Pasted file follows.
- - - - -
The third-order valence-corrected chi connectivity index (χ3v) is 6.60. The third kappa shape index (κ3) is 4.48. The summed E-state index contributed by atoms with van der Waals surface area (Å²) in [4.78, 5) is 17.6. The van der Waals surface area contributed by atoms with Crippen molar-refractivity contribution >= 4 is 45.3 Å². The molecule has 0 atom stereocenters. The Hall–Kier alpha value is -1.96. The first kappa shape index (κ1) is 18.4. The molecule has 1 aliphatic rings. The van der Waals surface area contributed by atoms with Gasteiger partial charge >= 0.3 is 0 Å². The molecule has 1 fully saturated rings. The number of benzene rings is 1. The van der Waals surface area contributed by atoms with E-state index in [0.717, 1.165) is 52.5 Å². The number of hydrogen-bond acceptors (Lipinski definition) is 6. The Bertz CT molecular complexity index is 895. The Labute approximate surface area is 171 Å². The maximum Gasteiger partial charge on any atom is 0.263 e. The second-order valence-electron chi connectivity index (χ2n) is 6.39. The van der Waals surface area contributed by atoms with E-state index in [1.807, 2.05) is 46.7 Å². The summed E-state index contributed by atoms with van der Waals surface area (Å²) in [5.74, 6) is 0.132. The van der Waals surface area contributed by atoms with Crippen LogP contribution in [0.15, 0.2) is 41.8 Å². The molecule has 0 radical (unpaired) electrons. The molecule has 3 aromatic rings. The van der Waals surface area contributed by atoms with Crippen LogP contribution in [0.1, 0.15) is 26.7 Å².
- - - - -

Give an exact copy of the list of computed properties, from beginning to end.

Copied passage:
The third-order valence-corrected chi connectivity index (χ3v) is 6.60. The third kappa shape index (κ3) is 4.48. The summed E-state index contributed by atoms with van der Waals surface area (Å²) in [4.78, 5) is 17.6. The van der Waals surface area contributed by atoms with Crippen molar-refractivity contribution >= 4 is 45.3 Å². The molecule has 0 atom stereocenters. The Hall–Kier alpha value is -1.96. The first kappa shape index (κ1) is 18.4. The molecule has 1 aliphatic rings. The van der Waals surface area contributed by atoms with Gasteiger partial charge >= 0.3 is 0 Å². The molecule has 1 fully saturated rings. The number of benzene rings is 1. The van der Waals surface area contributed by atoms with E-state index in [0.717, 1.165) is 52.5 Å². The number of hydrogen-bond acceptors (Lipinski definition) is 6. The Bertz CT molecular complexity index is 895. The Labute approximate surface area is 171 Å². The maximum Gasteiger partial charge on any atom is 0.263 e. The second-order valence-electron chi connectivity index (χ2n) is 6.39. The van der Waals surface area contributed by atoms with E-state index in [1.807, 2.05) is 46.7 Å². The summed E-state index contributed by atoms with van der Waals surface area (Å²) in [5.74, 6) is 0.132. The van der Waals surface area contributed by atoms with Crippen LogP contribution in [0.15, 0.2) is 41.8 Å². The molecule has 0 radical (unpaired) electrons. The molecule has 3 aromatic rings. The van der Waals surface area contributed by atoms with Crippen LogP contribution in [0.1, 0.15) is 26.7 Å².